In a sane world, of course – if you can call this Trump era sane – officers would have come to the aid of the students, innocent protesters simply following Dr. King’s non-violent example for peaceful protest.
Eighty-one were arrested, charged with loitering and disorderly conduct and fined $50. On principle, they declined to pay bail and spent the next month or so in jail.
I’m here on this steamy Nashville day to get a look at the old five-and-dime that local entrepreneur, history buff and truly nice guy Tom Morales is attempting to resurrect as Woolworth on 5th.
The planned restaurant will offer reimagined “healthy” soul food and Southern hospitality. There also will be a club where poets, pickers, prophets and funk bands will entice all-comers to dance to the music. The idea is to have fun while at the same time celebrating this living memorial to those protesters and their eventual victory for us all.
Tom – boss of TomKats Hospitality – tells me, in a conversation preceding my trip downtown, that he decided to take on the restaurant and restoration as soon as, “I found out it was available,” after entrepreneurial group Fresh Hospitality bought it from Dollar General.
“I had a call that said basically: ‘Hey we bought this building and it’s in your wheelhouse.’
“History has always meant a lot to me,” says Tom, who used his talents to save the Loveless Café from being replaced by a strip mall and transform Acme Feed & Seed into one of Lower Broadway’s freshest beer and music venues.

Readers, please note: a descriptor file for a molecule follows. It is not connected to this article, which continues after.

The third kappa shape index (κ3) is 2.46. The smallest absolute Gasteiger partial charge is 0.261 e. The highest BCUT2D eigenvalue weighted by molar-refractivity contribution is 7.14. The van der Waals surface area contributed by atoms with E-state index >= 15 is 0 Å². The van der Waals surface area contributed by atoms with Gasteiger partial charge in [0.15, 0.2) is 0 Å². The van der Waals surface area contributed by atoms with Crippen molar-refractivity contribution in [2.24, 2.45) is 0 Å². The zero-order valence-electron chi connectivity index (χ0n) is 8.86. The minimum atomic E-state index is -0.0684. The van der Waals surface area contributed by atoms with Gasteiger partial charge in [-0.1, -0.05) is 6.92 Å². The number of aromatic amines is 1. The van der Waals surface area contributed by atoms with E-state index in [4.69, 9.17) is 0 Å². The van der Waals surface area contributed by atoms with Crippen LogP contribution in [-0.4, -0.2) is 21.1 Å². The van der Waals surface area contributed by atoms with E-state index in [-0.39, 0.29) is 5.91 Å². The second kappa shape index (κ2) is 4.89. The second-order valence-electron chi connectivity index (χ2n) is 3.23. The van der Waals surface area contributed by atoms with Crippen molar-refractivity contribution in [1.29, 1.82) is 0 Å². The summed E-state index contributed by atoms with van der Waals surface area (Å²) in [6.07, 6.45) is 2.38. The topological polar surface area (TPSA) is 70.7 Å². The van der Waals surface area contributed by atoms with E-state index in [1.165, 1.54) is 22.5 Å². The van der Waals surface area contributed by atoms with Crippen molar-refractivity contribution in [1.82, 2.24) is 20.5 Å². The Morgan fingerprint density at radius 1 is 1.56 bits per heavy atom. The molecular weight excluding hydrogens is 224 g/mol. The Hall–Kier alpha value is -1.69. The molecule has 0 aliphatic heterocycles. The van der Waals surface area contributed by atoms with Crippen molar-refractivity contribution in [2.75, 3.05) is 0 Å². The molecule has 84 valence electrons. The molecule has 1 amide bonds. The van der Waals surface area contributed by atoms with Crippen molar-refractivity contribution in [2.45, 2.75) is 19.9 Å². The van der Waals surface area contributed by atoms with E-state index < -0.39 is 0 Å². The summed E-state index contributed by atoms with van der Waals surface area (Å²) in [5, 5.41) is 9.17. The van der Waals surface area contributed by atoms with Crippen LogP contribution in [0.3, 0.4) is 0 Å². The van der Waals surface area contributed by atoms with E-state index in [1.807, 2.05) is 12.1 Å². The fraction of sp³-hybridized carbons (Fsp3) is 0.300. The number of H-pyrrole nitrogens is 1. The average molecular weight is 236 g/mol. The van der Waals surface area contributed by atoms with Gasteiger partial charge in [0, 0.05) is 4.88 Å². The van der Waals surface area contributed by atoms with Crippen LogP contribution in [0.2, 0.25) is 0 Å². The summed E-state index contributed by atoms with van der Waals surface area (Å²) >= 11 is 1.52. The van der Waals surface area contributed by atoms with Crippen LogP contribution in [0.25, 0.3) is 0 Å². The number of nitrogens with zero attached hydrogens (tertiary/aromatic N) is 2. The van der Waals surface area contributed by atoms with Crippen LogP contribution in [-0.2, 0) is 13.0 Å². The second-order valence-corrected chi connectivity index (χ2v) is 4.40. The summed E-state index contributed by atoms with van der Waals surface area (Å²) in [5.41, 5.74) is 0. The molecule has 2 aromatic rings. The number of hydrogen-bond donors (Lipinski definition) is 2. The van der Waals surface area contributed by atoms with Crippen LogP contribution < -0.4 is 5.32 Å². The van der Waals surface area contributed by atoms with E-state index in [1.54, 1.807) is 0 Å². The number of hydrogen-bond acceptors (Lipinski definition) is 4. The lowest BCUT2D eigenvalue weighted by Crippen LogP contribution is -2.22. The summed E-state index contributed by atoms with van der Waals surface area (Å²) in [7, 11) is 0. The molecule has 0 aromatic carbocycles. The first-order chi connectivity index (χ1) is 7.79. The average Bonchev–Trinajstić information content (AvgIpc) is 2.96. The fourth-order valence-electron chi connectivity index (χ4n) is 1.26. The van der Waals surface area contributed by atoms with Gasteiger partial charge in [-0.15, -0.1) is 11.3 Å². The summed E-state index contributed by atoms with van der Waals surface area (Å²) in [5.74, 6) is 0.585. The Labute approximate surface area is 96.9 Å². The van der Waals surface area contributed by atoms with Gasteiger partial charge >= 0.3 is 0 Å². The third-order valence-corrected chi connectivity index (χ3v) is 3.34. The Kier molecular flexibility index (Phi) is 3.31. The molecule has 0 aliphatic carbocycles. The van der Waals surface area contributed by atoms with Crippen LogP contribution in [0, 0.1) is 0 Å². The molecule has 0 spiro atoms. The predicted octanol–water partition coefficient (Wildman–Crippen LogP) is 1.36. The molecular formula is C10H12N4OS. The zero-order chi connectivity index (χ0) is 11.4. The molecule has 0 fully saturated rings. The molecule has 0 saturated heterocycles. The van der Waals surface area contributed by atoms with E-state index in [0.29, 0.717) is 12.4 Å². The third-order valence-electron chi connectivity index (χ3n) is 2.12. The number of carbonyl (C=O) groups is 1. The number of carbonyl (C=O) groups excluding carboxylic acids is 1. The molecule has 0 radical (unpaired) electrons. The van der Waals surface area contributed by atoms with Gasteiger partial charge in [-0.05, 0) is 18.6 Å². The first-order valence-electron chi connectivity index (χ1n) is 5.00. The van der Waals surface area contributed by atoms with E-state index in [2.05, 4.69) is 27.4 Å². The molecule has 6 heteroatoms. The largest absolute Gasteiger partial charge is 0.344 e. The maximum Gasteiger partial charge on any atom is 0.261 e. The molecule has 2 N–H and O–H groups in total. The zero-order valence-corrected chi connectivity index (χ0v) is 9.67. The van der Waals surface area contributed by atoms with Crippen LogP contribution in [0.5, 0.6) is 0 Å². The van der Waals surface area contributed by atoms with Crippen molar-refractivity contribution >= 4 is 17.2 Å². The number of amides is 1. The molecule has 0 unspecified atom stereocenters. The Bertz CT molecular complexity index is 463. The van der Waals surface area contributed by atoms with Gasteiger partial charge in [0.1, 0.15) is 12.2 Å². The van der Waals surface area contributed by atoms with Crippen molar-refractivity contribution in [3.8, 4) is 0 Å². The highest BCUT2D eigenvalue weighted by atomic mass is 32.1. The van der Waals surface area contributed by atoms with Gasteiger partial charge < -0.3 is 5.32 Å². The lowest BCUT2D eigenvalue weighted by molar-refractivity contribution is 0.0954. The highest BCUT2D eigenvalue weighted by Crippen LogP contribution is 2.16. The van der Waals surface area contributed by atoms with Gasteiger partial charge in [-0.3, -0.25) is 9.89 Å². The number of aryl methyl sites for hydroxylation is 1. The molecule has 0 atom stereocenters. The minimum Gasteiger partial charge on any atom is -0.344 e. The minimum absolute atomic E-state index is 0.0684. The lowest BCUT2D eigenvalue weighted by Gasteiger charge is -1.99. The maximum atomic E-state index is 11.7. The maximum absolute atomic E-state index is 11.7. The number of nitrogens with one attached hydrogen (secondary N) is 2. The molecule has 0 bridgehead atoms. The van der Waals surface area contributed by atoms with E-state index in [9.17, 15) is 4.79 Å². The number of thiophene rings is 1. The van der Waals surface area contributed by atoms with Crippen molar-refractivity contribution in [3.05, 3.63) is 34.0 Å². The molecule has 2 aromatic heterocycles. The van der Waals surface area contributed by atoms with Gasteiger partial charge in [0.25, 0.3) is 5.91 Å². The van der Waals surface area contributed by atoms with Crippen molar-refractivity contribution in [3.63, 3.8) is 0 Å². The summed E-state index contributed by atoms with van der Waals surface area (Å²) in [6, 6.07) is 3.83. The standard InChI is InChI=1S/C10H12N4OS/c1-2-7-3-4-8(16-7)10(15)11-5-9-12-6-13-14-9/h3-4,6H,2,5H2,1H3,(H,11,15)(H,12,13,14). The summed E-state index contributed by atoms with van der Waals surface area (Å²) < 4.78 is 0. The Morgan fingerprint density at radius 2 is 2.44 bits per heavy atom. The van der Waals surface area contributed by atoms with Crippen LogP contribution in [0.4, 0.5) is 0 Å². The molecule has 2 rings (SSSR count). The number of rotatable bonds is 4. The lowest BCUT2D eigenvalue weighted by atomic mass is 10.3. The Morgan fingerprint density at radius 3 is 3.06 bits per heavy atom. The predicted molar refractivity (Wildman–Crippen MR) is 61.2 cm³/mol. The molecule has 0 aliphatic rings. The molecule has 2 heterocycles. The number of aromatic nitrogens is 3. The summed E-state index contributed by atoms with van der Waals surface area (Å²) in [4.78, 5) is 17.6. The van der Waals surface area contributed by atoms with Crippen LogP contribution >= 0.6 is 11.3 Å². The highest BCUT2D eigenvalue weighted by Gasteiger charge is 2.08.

His own happy childhood memories have fueled his attempts to save Nashville from itself.
“The Loveless, well, I thought about mom and dad driving two cars from Madison before there was the interstate, eight or 10 kids in each car going to the Loveless,” he recalls.
So many happy memories that when the Loveless became, shall we say, disheveled, a few years ago, he was not going to let that childhood purveyor of chicken and biscuits, destination of so many happy drives from Madison to Pasquo, be jack-hammered and steam-shoveled into oblivion.
Construction continues at Woolworth on 5th, where civil rights protesters staged sit-ins in 1960 and were met with anger and violence. -- Tim Ghianni | The Ledger
“They were going to tear it down and make it a strip mall,” he says, a note of dismay – or perhaps even disgust? – in his voice. Now, it is a flourishing restaurant surrounded by shops and even a concert venue.
“Acme was an iconic childhood memory,” he continues, as we chat about these projects that are equal parts good business and preserved heritage.
“We would go (to Acme) to get dog food, and they had a free flea dip for your dogs. And my dad was a Type A personality, so he enjoyed going there and talking to people. It was a social thing. A free flea dip wasn’t the reason he took us there.
“They had pet pigs and people whittling on the front porch.”
For a moment, Tom allows himself a small chuckle before directing me on the mental tour of his childhood’s downtown. “If we were good, we’d walk over to Quarles Hardware (where the Hard Rock is now) and then to the Woolworth’s, where my mother would buy us a chocolate shake….
“The reason my big toes are crooked now probably is because once a year, we’d get new shoes at Stride Rite on Church Street. It was like a decent shoe … a good shoe store.”
The 62-year-old’s loving soliloquy continues. “Harvey’s had this guy who walked around on stilts. And they had monkeys.
“The kids’ store in the basement of Harvey’s was like going to Disney World.”
He halts his happy recitation of Music City memories to talk briefly about a recent “Street Level” column he read, the one in which I visited Colonel Tom Parker’s house on Gallatin Road as it was being prepped for demolition.
“It breaks my heart when Colonel Tom’s house is torn down to make way for a car wash. When I was a kid, going to school, I’d ask my mother how we were going to get there. She answered: ‘The Shoe-Leather Express,’ meaning we were going to walk.
“That took us right past Colonel Parker’s house. If he was there, he’d wave and give us a nickel…. Back then that was a lot of money.”